(Image credit: Dave Morgan)
The body’s of sawfish are sharklike, however, sawfish have gills on the bottom of their heads (ventral side). All sawfish have elongated snouts which form long, flat blades with teeth along each edge. The freshwater sawfish can be distinguished by the number of teeth, with 17-23 evenly-spaced along the rostrum. Dorsal surface golden to dark brown, white ventrally.
IUCN Red List of Threatened Species: Critically endangered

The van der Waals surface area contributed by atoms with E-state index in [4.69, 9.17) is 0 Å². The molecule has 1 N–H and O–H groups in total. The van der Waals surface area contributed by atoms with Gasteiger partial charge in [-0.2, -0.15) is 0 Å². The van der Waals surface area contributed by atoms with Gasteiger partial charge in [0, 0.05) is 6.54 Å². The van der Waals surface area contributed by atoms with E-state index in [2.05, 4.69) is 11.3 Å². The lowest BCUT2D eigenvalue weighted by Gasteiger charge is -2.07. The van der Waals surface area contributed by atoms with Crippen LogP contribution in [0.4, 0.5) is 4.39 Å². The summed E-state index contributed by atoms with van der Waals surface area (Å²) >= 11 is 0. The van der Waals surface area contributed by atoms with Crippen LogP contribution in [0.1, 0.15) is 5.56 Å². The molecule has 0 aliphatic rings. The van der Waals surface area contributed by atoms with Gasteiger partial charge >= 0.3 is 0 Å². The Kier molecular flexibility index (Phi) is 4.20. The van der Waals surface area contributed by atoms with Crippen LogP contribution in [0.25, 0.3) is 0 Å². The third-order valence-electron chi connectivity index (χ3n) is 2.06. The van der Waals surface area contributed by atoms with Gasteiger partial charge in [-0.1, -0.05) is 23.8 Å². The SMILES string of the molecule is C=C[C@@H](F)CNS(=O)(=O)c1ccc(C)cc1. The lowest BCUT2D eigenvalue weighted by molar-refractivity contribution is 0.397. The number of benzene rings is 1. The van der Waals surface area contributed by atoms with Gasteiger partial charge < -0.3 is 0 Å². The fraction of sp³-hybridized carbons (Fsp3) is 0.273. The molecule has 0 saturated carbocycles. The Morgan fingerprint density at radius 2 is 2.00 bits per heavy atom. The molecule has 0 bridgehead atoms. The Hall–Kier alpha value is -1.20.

Length: Up to 7 m
Main channels of large rivers. Juveniles and sub-adults in rivers and estuaries, while larger adults offshore in coastal waters; 0-25 m depth
Log this species anywhere in Queensland
In Western Australia, log it south of Exmouth
Froese F, Pauly D (2011) Fishbase. www.fishbase.org
Seitz, Jason (2012) Ichthyology at the Florida Museum of Natural History. http://www.flmnh.ufl.edu/fish/education/questions/sawfishbiology.html
Last P.R. and Stevens J.D. (1994). Sharks and Rays of Australia. CSIRO, Australia.
Last PR and Stevens JD. (2009). Sharks and Rays of Australia. 2nd Edition.
Team Sawfish, Murdoch University: http://www.freshwaterfishgroup.com/team-sawfish.php